Illinois Appellate Court Extends Bridgeview on Choice of Law and Finds No Duty To Defend Against Blast Fax Suit

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After vacating its prior decision pursuant to an order by the Illinois Supreme Court, the Appellate Court of Illinois, Second District, in G.M. Sign, Inc. v. Pennswood Partners, Inc. 2015 IL App (2d) 121276-B, determined that the insurers, Maryland Casualty Company and Assurance Company of America (collectively “Zurich”), had no duty to defend or indemnify Pennswood Partners, Inc., with respect to a blast fax case filed by G.M. Sign, Inc. The crux of the Appellate Court’s decision was how to properly analyze a potential conflict of laws.

The underlying case involved a blast fax class action lawsuit against Pennswood, an executive placement services provider, alleging that Pennswood sent thousands of fax advertisements to numerous recipients. Specifically, the underlying complaint alleged that Pennswood “knew or should have known that” it did not have permission to send the fax advertisements. The three count complaint alleged a violation of the Telephone Consumer Protection Act (TCPA); common law conversion of the plaintiff class’ toner, paper, memory, and employee time; and a violation of the Illinois Consumer Fraud and Deceptive Practices Act. Zurich denied Pennswood’s tender of defense. The underlying suit was settled for $8 million and it was agreed that the amount would be enforceable only against the proceeds of the Zurich policies. Additionally, Pennswood assigned its rights under the policies to the class.

Zurich then filed a declaratory judgment against G.M. Sign and Pennswood, seeking a declaration that there was no coverage under the policies issued by Zurich. On cross-motions for summary judgment, the trial court concluded that Pennsylvania and Illinois law conflicted as to whether fax blasting constituted “property damage” caused by an “occurrence.” The trial court noted that Illinois law provides coverage for blast-fax cases while Pennsylvania law does not. After conducting a choice of law analysis, the trial court determined that Pennsylvania law would apply and, therefore, ruled that Zurich did not have the duty to defend or indemnify Pennswood.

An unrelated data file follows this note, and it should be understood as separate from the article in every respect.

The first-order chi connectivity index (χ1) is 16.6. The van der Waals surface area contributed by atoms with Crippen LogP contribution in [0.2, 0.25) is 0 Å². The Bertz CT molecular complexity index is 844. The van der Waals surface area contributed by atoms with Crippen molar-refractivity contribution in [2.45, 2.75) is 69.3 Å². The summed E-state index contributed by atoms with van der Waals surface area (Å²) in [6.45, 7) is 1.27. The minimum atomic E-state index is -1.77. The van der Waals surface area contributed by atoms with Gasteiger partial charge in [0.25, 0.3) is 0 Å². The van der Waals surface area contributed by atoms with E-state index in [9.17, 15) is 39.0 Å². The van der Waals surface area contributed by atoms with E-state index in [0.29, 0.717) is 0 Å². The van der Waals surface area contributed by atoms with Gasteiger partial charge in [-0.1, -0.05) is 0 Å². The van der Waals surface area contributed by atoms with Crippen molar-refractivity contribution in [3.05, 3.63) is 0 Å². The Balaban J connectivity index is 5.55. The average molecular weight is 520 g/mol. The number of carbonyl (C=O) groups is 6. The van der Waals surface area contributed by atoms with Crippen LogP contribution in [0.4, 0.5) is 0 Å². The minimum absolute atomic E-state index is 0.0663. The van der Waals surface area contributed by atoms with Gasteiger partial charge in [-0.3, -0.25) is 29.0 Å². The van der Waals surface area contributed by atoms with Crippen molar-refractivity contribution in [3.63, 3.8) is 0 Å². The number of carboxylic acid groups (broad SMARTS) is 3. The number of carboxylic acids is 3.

Pennswood and G.M. Sign filed a motion to reconsider, arguing the trial court erred in relying on a Pennsylvania federal court’s decision that predicted the outcome under Pennsylvania law. The court granted the motion to reconsider and entered summary judgment in favor of Pennswood and G.M. Sign. Zurich appealed, and the Appellate Court found that Zurich did not have a duty to defend Pennswood. However, that decision was vacated in light of Bridgeview Health Care Center, Ltd. v. State Farm Fire & Casualty Co., 2014 IL 116389, 10 N.E.3d 902, which held that federal cases that make an Erie prediction do not, by themselves, give rise to a conflict of laws.

On the most recent appeal, Zurich contended that there is indeed a conflict between Pennsylvania and Illinois law and, therefore, judgment should be entered in its favor. In exploring whether a conflict existed, the Appellate Court cited Bridgeview for the notion that a federal district court’s Erie prediction does not constitute state law and cannot be used to establish a conflict of laws. This was highly relevant because a Pennsylvania federal district court clearly held that an insurer did not have a duty to defend a class action blast-fax suit. Melrose Hotel Co. v. St. Paul Fire & Marine Ins. Co., 432 F. Supp. 2d 488 (E.D. Pa. 2006). Nevertheless, the Appellate Court recognized an exception to the general rule that the district court’s decision may be considered if the holding is based on the state’s appellate precedent. In other words, the district court’s analysis of the underlying state law may give rise to a conflict of laws, but the Erie prediction, itself, would not. Thus, the Appellate Court considered the Melrose court’s analysis of the holdings of Pennsylvania’s intermediate appellate courts.

After analyzing Pennsylvania law, which controlled in the event of a conflict of laws, the Appellate Court concluded that the underlying complaint did not allege an “accident.” Notably, the complaint did not allege that Pennswood accidentally sent faxes to those who did not consent to receive them. Further, even if negligence was alleged, there would be no coverage since the damage caused by the faxes, i.e., the loss of ink, paper, and toner, was foreseeable. As a result, the Appellate Court held that Zurich did not owe Pennswood a duty to defend with respect to the policies issued by Zurich.